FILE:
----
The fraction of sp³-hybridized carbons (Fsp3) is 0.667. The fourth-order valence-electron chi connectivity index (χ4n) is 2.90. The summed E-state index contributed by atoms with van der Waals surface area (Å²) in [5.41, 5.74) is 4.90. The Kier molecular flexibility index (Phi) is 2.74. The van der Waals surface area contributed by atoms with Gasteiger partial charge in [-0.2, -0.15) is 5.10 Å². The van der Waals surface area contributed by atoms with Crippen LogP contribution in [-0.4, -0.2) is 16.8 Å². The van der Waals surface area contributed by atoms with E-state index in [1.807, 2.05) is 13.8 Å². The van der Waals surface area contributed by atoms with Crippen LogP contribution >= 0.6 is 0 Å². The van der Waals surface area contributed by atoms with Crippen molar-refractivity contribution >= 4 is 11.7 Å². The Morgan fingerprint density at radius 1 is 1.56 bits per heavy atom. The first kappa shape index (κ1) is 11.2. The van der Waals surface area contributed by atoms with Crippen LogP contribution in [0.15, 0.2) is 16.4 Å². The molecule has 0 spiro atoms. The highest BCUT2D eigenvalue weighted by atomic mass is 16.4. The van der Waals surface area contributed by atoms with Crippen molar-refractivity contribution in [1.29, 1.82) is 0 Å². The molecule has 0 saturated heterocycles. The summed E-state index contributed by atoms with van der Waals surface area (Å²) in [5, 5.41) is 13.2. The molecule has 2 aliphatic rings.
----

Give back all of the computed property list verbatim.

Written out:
The fraction of sp³-hybridized carbons (Fsp3) is 0.667. The fourth-order valence-electron chi connectivity index (χ4n) is 2.90. The summed E-state index contributed by atoms with van der Waals surface area (Å²) in [5.41, 5.74) is 4.90. The Kier molecular flexibility index (Phi) is 2.74. The van der Waals surface area contributed by atoms with Gasteiger partial charge in [-0.2, -0.15) is 5.10 Å². The van der Waals surface area contributed by atoms with Crippen LogP contribution in [-0.4, -0.2) is 16.8 Å². The van der Waals surface area contributed by atoms with E-state index in [1.807, 2.05) is 13.8 Å². The van der Waals surface area contributed by atoms with Crippen LogP contribution >= 0.6 is 0 Å². The van der Waals surface area contributed by atoms with Crippen molar-refractivity contribution >= 4 is 11.7 Å². The Morgan fingerprint density at radius 1 is 1.56 bits per heavy atom. The first kappa shape index (κ1) is 11.2. The van der Waals surface area contributed by atoms with Crippen LogP contribution in [0.15, 0.2) is 16.4 Å². The molecule has 0 spiro atoms. The highest BCUT2D eigenvalue weighted by atomic mass is 16.4. The van der Waals surface area contributed by atoms with Crippen molar-refractivity contribution in [1.29, 1.82) is 0 Å². The molecule has 0 saturated heterocycles. The summed E-state index contributed by atoms with van der Waals surface area (Å²) in [5, 5.41) is 13.2. The molecule has 2 aliphatic rings.